Carry It On

A lot has changed in music and the wider world since artist Buffy Sainte-Marie burst onto the scene with her 1964 debut album It’s My Way!, but the years have done little to alter her unapologetic social activism and the passion she pours into each of her songs. Her most recent full-length album, Power in the Blood, was named winner of the 2015 Polaris Music Prize last year. The album. features a remake of “It’s My Way,” in addition to nine other original pieces commenting on corporate greed, GMOs, the Idle No More movement, and the beauty of sleepy farms in the middle of nowhere. Sainte-Marie has lost none of her power to move, challenge, entertain and inspire an audience, and still has plenty to frankly say about the world we live in.

Sainte-Marie took time from her music, art and change-making to talk up art as activism in the twenty first century music scene.

Nori Hubert: You have been creating music in the public sphere for over four decades. What has been the biggest change you’ve seen in the industry during this time?
Buffy Sainte-Marie: Computers, and the development of digital art and digital music tools which have made it possible to be an artist who actually reaches people. It used to be that newspapers, magazines, radio, and television were all owned by a few corporations. It was their business and they called all the shots, and unless you had your own great white shark, you could get eaten alive by theirs.

Pretty dramatic, eh?

But now, with computers more affordable and user friendly, many artists can perfect and duplicate their own art and music at home, raise public awareness via social media, and distribute their work intact via their own online stores. A lot of the middlemen and gatekeepers who used to influence both the artist and 'the product' have gone away. Used to be every guy at the record company would want to lift his leg on your song. With a little digital studio and the internet, now your art is from you, pure and meaningful to your intention, and there's a much more direct connection between the artist and the audience.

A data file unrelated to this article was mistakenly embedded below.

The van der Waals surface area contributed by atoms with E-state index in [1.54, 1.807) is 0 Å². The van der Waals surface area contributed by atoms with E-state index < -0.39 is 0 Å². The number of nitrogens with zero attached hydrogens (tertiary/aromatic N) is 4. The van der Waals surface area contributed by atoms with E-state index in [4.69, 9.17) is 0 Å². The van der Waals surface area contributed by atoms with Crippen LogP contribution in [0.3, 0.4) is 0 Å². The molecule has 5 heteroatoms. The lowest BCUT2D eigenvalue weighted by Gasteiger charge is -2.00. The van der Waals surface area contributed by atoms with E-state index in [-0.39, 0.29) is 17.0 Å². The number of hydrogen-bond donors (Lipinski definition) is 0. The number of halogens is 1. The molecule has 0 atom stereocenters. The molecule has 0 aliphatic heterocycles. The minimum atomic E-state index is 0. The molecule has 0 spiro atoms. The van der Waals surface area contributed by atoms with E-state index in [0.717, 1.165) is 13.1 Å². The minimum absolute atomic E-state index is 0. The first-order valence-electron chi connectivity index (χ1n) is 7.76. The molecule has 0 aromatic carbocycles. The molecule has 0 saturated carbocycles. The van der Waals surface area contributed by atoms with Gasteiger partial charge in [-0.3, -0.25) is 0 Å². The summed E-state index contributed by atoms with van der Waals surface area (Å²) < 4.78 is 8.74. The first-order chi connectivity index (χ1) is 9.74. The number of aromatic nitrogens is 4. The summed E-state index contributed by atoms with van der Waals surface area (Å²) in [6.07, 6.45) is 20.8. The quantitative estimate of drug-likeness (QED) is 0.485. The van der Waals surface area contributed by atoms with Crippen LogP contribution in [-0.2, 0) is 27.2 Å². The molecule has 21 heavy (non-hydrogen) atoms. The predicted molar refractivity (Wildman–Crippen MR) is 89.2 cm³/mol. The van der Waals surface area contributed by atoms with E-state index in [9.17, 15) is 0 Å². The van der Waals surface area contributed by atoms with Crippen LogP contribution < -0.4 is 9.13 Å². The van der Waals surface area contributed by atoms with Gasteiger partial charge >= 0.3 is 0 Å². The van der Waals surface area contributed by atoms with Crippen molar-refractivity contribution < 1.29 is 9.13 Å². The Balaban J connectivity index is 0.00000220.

I've been making electronic music since the 1960s and used music computers throughout the seventies, and in the eighties I got my first Macintosh and it changed my life and the way I do business and create art and music.

How have changes in music, particularly in the indigenous community, influenced your identity as a musician?
You know, I never expected to be a professional musician at all, certainly not a singer. I went ahead anyway even though I was scared, because I needed to demo the songs and there wasn't anybody else to sing them. The fact that the indigenous realities I was singing about in some songs were set in First Nations communities made reserve and urban community concerts really special. Some of the people in my songs and paintings and stories are real, same with the atmosphere I write in - a lot of it is just plain real and this colours the emotion of the song. Also, feedback from indigenous people about how a certain song helped them through something has always boosted my confidence, and for me there is a huge difference between a crackling hot concert in Europe (where the subject of Indians is pretty exotic and unfamiliar) and a crackling hot concert in Winnipeg or Regina. There's a real heart connection, and we always know that there are friends and relatives in the audience who know exactly what we're singing about. It used to feel that I was the only one out there but now there are lots more Aboriginal people supporting one another in the arts. Makes me very proud to see this day.